wannabes) to "continue" their parents' book series. Herbert, Tolkien,
now Pournelle. I'm sure there are some others I'm blanking on ATM.
That doesn't really characterise what Christopher Tolkien did.

-Moriarty
Dimensional Traveler
2020-01-07 22:44:09 UTC
Reply
Permalink
Post by Moriarty
Post by Dimensional Traveler
Post by James Nicoll
Post by Paul S Person
On Mon, 06 Jan 2020 21:48:28 -0800, Robert Woodward
Post by Robert Woodward
Post by James Nicoll
Post by Paul S Person
It's not written by Jerry Pournelle either.
It's written by "JR Pournelle", and, really, that has to be a new low
in branding.
Why? That's the author's name.
For that matter, using initials is almost traditional for female SF
authors. Also, she might have wanted to distinguish fiction writing from
her professional publications.
I actually have no problem with her writing fiction and using her
name. But, really, as part of an existing series with the same last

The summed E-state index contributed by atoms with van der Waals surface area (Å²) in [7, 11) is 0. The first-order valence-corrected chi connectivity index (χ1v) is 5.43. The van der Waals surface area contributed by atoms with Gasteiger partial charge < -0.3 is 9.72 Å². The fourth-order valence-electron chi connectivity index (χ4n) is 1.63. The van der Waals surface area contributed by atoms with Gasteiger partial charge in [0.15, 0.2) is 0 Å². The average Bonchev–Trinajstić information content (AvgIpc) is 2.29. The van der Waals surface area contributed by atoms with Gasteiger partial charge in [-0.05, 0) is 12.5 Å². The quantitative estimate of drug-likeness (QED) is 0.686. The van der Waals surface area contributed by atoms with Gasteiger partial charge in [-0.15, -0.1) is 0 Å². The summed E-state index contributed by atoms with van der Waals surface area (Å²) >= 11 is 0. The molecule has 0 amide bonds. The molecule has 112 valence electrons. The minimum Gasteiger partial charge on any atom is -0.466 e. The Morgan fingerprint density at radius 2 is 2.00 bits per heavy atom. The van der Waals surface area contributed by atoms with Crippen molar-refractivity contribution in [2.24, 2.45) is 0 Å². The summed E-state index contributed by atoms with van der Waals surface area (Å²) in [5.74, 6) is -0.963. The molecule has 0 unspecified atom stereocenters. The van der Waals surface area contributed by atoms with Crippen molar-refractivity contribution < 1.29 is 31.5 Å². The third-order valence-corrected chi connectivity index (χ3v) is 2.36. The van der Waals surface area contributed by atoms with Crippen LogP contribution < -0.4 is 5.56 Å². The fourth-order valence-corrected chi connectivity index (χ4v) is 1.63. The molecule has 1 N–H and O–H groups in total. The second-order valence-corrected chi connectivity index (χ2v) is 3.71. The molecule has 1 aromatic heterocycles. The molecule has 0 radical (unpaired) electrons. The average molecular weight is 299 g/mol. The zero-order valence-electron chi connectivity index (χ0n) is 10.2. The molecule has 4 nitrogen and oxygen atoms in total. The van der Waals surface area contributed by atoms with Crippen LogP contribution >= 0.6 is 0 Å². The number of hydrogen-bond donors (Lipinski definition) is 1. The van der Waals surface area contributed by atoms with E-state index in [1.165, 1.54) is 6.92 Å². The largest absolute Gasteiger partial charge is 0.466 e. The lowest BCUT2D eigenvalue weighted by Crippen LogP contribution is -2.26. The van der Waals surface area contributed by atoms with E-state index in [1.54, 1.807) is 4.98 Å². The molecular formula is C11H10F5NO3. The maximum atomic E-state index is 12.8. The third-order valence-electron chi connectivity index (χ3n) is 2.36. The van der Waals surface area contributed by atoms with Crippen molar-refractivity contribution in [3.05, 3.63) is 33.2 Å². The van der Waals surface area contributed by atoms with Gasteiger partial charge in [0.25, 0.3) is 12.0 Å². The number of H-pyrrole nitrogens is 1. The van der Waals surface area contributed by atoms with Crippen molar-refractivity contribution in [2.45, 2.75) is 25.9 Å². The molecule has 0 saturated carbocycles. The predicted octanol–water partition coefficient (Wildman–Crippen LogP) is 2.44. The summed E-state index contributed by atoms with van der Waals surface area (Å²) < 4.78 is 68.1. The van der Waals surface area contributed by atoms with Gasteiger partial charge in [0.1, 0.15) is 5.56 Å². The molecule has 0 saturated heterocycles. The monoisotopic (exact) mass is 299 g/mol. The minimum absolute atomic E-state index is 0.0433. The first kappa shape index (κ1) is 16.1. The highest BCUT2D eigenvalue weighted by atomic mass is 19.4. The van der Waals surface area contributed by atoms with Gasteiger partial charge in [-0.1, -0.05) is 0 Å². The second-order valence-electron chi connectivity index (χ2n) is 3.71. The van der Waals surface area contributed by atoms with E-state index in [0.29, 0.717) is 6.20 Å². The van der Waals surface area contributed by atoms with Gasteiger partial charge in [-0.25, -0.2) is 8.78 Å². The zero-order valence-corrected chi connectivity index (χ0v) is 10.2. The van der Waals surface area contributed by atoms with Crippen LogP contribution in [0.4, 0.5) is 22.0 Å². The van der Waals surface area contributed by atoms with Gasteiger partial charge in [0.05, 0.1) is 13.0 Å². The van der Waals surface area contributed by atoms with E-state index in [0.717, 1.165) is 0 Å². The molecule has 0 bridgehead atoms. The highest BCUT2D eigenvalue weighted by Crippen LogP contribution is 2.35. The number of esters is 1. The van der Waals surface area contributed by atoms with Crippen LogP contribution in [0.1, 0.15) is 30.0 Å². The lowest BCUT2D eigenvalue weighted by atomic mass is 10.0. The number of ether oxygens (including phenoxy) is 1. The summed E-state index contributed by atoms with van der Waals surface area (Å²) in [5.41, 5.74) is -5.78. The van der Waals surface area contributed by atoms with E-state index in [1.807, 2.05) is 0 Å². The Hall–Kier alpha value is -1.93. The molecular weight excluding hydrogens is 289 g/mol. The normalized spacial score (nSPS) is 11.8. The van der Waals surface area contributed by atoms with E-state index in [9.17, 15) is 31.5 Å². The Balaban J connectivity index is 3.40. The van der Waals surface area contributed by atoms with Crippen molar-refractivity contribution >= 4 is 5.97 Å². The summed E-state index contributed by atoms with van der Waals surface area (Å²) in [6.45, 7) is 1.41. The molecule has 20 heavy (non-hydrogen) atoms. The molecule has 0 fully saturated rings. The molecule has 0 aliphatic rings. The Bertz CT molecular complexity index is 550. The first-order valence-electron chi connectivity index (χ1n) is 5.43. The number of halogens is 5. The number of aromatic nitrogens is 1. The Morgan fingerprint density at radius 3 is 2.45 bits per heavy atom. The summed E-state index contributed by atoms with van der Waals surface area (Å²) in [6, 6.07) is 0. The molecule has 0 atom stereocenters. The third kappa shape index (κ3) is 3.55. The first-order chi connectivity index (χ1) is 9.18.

name as one of the original authors? There /is/ such a thing as
prudence.
IT'S HER SURNAME. Is she supposed to change her name for the benefit
of careless readers?
And its becoming a tradition for second generation writers (or writer
wannabes) to "continue" their parents' book series. Herbert, Tolkien,
now Pournelle. I'm sure there are some others I'm blanking on ATM.
That doesn't really characterise what Christopher Tolkien did.
That is an example that may be stretching a bit I admit but he did put a
lot of work into publishing more Middle-Earth material.
--
"You need to believe in things that aren't true. How else can they become?"
James Nicoll
2020-01-07 21:10:47 UTC
Reply
Permalink
Post by Dimensional Traveler
Post by James Nicoll
Post by Paul S Person
On Mon, 06 Jan 2020 21:48:28 -0800, Robert Woodward
Post by Robert Woodward
Post by James Nicoll
Post by Paul S Person
It's not written by Jerry Pournelle either.
It's written by "JR Pournelle", and, really, that has to be a new low